Block Party to mark silver anniversary on Wednesday
by Bradley County Mayor, D. Gary Davis
Oct 30, 2012 | 847 views | 0 0 comments | 2 2 recommendations | email to a friend | print
  D. Gary Davis
D. Gary Davis
slideshow
It is the place to be on Halloween. A city block of food, fun and festive costumes are just a few of the attractions at the 25th annual Halloween Block Party on the Courthouse Square.

This Cleveland tradition is a safe and free community event that is enjoyed each year by young and old alike. For one evening each Halloween, MainStreet Cleveland transforms the downtown area into a community festival haunted by ghouls, goblins and ghosts embellished by outstanding entertainment on the courthouse stage.

The roots of this community tradition began to grow in 1980 in the home of Allan Jones on Centenary Avenue. That was the year "Tall Betsy” made her first appearance. She has since become the community’s best known "goblin.”

In the years following, crowds would gather on Centenary Avenue hoping to get a glimpse of Tall Betsy. In time the crowds grew so large that a group of citizens began planning a Halloween festival on the Courthouse Square. The existing candy giveaway sponsored by the Cleveland Police department and the Tall Betsy appearance were combined into what is now the Halloween Block Party. It has been sponsored, hosted and organized by MainStreet Cleveland for the past 25 years. In 1989 the Tennessee Legislature recognized "Tall Betsy” as Bradley County’s official Halloween Goblin in honor of her inspiration for the Block Party.

The popularity of the Block Party has grown through the years with an estimated 10,000 to 15,000 in attendance last year. MainStreet, under the direction of Sharon Marr, has continued to refine the schedule, add vendors and book top flight entertainment. This year 50 vendors are scheduled to set up shop on the Courthouse Square. There will be a variety of great food available so plan on bringing the entire family and each one can have a food selection of their choice.

Headlining the entertainment this year is the popular Southern Rock group from the 1990s, Drivin’ N Cryin’ from Atlanta. The group will perform on the Check into Cash Stage at 8:15. The Chilhowee Dance & Performing Arts group will entertain the crowd at 5 p.m. followed by Second Hand Smoke at 5:30. A local favorite, Dexter Thomas Band will perform at 6:30.

The Museum Center at Five Points will also participate in the Block Party again this year by sponsoring Storytelling Night and a Pumpkin Carving contest. Family-friendly Halloween stories will be told by costumed members of the Cleveland Storytelling Guild. Kids can make fun Halloween crafts and the entire family will enjoy the annual Jack-O-Lantern Contest. It’s all free of charge with plenty of parking.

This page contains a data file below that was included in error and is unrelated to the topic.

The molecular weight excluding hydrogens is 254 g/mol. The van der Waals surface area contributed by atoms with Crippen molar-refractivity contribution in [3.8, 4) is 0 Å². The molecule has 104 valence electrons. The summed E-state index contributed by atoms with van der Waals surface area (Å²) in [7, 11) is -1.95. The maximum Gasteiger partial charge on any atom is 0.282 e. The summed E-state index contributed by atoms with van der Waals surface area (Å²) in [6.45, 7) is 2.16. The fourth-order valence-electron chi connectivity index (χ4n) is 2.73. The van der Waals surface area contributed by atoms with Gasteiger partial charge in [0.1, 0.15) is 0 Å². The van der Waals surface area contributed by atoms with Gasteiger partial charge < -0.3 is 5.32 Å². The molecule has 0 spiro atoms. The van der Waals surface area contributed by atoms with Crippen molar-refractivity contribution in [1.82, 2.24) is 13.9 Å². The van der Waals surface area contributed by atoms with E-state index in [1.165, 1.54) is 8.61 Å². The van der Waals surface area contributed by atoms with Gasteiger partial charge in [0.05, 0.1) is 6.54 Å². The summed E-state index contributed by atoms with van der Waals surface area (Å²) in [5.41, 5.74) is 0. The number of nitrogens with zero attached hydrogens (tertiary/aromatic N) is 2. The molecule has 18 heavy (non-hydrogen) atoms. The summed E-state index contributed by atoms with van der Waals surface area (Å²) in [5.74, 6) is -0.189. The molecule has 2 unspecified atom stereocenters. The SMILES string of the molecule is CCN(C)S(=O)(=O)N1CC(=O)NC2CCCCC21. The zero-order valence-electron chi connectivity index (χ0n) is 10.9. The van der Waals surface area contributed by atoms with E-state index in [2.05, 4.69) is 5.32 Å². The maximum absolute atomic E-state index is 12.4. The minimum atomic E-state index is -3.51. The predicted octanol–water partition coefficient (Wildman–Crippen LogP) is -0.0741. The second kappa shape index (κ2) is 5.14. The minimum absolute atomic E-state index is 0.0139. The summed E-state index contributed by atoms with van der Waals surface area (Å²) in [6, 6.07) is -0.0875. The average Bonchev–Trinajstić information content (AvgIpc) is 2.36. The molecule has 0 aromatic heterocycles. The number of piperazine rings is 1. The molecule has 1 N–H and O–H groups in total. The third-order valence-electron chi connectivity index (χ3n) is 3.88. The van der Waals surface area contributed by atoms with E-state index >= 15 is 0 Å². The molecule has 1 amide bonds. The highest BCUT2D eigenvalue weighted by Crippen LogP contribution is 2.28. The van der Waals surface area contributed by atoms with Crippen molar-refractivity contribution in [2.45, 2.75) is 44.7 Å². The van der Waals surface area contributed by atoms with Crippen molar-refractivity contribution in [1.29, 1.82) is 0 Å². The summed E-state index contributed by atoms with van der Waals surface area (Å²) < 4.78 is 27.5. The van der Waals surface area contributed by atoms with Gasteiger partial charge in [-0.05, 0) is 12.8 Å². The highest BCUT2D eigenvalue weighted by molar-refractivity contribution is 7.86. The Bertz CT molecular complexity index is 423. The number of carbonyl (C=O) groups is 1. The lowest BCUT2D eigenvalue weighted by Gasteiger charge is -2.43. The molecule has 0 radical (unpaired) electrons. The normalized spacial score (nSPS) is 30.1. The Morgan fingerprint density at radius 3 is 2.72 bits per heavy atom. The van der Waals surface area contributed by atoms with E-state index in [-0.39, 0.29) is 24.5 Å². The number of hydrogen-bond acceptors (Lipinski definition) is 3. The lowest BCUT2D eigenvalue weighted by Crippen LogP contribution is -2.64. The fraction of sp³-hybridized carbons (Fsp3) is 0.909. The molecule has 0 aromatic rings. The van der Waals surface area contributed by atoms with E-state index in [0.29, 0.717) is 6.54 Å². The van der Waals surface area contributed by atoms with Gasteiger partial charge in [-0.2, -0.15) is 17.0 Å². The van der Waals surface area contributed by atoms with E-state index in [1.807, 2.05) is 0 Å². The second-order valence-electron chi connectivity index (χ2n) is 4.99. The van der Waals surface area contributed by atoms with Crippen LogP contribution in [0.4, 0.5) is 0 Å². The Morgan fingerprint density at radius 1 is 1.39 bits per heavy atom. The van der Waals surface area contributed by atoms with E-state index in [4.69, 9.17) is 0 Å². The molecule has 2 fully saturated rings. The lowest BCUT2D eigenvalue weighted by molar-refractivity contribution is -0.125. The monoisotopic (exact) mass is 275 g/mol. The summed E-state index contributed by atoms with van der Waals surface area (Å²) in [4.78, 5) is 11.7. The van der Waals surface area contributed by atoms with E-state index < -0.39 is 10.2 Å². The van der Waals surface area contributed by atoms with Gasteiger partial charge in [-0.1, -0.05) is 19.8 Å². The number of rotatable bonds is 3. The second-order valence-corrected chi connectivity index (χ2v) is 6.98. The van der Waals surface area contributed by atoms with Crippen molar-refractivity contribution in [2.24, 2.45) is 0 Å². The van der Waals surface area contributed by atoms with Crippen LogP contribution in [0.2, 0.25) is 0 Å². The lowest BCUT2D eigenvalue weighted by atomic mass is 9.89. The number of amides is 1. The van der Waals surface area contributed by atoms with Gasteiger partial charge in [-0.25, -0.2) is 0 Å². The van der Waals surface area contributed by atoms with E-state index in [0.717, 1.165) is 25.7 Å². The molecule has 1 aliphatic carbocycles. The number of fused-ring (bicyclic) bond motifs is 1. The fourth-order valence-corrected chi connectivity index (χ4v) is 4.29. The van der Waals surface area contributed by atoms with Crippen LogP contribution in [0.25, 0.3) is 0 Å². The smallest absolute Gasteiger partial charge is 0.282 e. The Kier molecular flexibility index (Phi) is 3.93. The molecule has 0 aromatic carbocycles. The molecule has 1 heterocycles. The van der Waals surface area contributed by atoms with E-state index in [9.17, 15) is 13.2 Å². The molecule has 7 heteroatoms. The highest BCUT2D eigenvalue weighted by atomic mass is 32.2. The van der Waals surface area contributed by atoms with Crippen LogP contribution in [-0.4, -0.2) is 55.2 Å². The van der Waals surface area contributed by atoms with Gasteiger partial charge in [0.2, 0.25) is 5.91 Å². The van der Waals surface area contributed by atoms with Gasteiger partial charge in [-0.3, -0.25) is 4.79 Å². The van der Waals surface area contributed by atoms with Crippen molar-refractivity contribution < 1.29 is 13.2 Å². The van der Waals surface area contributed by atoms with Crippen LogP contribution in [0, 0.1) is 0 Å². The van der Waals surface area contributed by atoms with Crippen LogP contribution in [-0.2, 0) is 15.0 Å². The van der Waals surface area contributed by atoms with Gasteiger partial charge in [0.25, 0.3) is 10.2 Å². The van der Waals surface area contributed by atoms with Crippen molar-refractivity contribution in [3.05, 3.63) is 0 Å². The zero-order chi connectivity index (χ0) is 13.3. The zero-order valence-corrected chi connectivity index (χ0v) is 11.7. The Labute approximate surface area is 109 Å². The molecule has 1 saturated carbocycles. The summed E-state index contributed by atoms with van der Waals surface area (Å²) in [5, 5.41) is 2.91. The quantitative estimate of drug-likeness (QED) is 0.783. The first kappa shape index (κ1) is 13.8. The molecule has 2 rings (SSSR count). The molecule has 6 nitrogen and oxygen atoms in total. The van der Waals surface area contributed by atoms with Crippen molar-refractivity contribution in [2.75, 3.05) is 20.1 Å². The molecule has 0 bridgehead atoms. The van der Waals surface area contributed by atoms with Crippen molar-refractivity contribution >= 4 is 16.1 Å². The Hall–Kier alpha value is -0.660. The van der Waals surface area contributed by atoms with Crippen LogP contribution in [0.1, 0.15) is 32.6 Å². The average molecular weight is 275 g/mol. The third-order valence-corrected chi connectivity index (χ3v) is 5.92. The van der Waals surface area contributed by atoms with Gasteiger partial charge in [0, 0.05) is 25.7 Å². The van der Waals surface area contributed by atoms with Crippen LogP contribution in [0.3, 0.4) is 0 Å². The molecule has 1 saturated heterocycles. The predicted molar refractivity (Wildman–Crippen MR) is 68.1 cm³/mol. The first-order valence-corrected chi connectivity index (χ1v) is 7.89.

One of the most popular attractions is the Halloween costume contest. Everyone is invited to dress in their best ghoulish outfit and join the fun. First, second and third place trophies will be awarded from the Fun Stage located at the Post Office Annex behind the Courthouse on Broad Street. Judging will begin Wednesday at 6 p.m. in 6 categories; 0 to 2 years, 3 to 5 years, 6 to 8 years, 9 to 12 years, 13 to 15 years, 16 and adults. Every entry will receive Halloween treats compliments of Mars Snack food.

The venue for the Halloween Block Party includes Church, Ocoee and Broad streets. The always popular Treat Street will be located on Church Street in front of the Police Services Center. Every child visiting Treat Street will receive a big bag from Cooke’s Food Store with Mars Snack food providing the goodies to fill each one. In honor of the party’s Silver Anniversary, M&M Mars Snack Foods will be bringing 15,000 bags of chocolate to the event, 5,000 more than last year.

Much of the focus of the Block Party is on children. The Cleveland Police Department and Bradley County Sheriff's Office will sponsor the DARE Midway with lots of air toys, including a giant slide and bouncers. Schools, churches and businesses round out the festival with dozens of vendor booths and activities that include face painting, commemorative photos, great food and more.

The Halloween Block Party is a clear example of why our community is so unique. The cooperation between the many sponsors, civic groups, volunteers and government agencies combine to create a great feeling of community and fellowship. It’s just another reason I like to say… "Bradley County is Tennessee at its best.”